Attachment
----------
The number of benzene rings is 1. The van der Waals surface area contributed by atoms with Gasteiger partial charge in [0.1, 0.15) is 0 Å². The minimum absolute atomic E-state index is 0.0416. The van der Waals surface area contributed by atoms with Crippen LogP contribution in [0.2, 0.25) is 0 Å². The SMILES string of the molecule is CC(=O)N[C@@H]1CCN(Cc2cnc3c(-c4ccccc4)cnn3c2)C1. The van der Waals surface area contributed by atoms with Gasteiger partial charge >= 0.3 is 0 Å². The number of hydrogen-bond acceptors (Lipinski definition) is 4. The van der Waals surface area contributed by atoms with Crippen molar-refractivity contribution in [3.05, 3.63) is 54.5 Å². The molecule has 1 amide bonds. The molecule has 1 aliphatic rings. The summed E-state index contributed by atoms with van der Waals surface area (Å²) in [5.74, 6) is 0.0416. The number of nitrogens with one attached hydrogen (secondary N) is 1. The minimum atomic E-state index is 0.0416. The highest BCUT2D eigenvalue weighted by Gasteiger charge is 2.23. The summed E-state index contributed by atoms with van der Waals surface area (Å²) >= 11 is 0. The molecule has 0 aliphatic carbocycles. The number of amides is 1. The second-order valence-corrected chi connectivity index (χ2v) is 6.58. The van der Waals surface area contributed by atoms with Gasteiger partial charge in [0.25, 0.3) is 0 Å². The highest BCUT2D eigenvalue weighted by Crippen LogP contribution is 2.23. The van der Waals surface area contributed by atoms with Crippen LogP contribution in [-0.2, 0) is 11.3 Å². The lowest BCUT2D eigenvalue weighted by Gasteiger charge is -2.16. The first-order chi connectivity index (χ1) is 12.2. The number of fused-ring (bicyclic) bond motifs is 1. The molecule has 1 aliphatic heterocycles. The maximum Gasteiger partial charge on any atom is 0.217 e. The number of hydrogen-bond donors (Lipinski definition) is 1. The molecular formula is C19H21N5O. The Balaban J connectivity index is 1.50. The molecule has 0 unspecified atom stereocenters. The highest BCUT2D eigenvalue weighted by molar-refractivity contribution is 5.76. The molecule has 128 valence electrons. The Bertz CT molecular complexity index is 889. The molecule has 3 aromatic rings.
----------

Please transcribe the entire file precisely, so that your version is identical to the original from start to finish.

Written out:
The number of benzene rings is 1. The van der Waals surface area contributed by atoms with Gasteiger partial charge in [0.1, 0.15) is 0 Å². The minimum absolute atomic E-state index is 0.0416. The van der Waals surface area contributed by atoms with Crippen LogP contribution in [0.2, 0.25) is 0 Å². The SMILES string of the molecule is CC(=O)N[C@@H]1CCN(Cc2cnc3c(-c4ccccc4)cnn3c2)C1. The van der Waals surface area contributed by atoms with Gasteiger partial charge >= 0.3 is 0 Å². The number of hydrogen-bond acceptors (Lipinski definition) is 4. The van der Waals surface area contributed by atoms with Crippen molar-refractivity contribution in [3.05, 3.63) is 54.5 Å². The molecule has 1 amide bonds. The molecule has 1 aliphatic rings. The summed E-state index contributed by atoms with van der Waals surface area (Å²) in [5.74, 6) is 0.0416. The number of nitrogens with one attached hydrogen (secondary N) is 1. The minimum atomic E-state index is 0.0416. The highest BCUT2D eigenvalue weighted by Gasteiger charge is 2.23. The summed E-state index contributed by atoms with van der Waals surface area (Å²) >= 11 is 0. The molecule has 0 aliphatic carbocycles. The number of amides is 1. The second-order valence-corrected chi connectivity index (χ2v) is 6.58. The van der Waals surface area contributed by atoms with Gasteiger partial charge in [0.25, 0.3) is 0 Å². The highest BCUT2D eigenvalue weighted by Crippen LogP contribution is 2.23. The van der Waals surface area contributed by atoms with Crippen LogP contribution in [-0.2, 0) is 11.3 Å². The lowest BCUT2D eigenvalue weighted by Gasteiger charge is -2.16. The first-order chi connectivity index (χ1) is 12.2. The number of fused-ring (bicyclic) bond motifs is 1. The molecule has 1 aliphatic heterocycles. The maximum Gasteiger partial charge on any atom is 0.217 e. The number of hydrogen-bond donors (Lipinski definition) is 1. The molecular formula is C19H21N5O. The Balaban J connectivity index is 1.50. The molecule has 0 unspecified atom stereocenters. The highest BCUT2D eigenvalue weighted by molar-refractivity contribution is 5.76. The molecule has 128 valence electrons. The Bertz CT molecular complexity index is 889. The molecule has 3 aromatic rings.